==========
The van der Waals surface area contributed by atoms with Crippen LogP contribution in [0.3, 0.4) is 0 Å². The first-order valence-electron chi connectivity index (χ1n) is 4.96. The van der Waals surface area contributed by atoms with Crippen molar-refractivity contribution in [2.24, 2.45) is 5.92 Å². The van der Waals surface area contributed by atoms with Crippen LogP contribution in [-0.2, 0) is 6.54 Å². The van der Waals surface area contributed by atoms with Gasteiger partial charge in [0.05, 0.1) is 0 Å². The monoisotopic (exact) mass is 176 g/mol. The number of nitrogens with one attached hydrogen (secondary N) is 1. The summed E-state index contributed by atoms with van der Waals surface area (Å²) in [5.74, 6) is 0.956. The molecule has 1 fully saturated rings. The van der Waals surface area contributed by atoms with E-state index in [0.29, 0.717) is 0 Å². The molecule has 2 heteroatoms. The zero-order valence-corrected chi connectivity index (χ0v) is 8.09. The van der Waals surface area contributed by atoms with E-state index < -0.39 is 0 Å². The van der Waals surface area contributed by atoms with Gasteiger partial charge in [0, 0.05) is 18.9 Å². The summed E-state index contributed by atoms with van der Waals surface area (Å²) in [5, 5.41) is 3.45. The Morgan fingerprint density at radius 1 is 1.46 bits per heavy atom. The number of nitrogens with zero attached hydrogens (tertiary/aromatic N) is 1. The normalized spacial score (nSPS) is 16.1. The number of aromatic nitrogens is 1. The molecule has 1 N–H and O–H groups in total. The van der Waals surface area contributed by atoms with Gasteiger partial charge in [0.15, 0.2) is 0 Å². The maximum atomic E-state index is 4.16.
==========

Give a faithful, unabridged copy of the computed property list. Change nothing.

The van der Waals surface area contributed by atoms with Crippen LogP contribution in [0.3, 0.4) is 0 Å². The first-order valence-electron chi connectivity index (χ1n) is 4.96. The van der Waals surface area contributed by atoms with Crippen molar-refractivity contribution in [2.24, 2.45) is 5.92 Å². The van der Waals surface area contributed by atoms with Crippen LogP contribution in [-0.2, 0) is 6.54 Å². The van der Waals surface area contributed by atoms with Gasteiger partial charge in [0.05, 0.1) is 0 Å². The monoisotopic (exact) mass is 176 g/mol. The number of nitrogens with one attached hydrogen (secondary N) is 1. The summed E-state index contributed by atoms with van der Waals surface area (Å²) in [5.74, 6) is 0.956. The molecule has 1 fully saturated rings. The van der Waals surface area contributed by atoms with E-state index in [0.29, 0.717) is 0 Å². The molecule has 2 heteroatoms. The zero-order valence-corrected chi connectivity index (χ0v) is 8.09. The van der Waals surface area contributed by atoms with E-state index < -0.39 is 0 Å². The van der Waals surface area contributed by atoms with Gasteiger partial charge in [0, 0.05) is 18.9 Å². The summed E-state index contributed by atoms with van der Waals surface area (Å²) in [5, 5.41) is 3.45. The Morgan fingerprint density at radius 1 is 1.46 bits per heavy atom. The number of nitrogens with zero attached hydrogens (tertiary/aromatic N) is 1. The normalized spacial score (nSPS) is 16.1. The number of aromatic nitrogens is 1. The molecule has 1 N–H and O–H groups in total. The van der Waals surface area contributed by atoms with Gasteiger partial charge in [0.15, 0.2) is 0 Å². The maximum atomic E-state index is 4.16.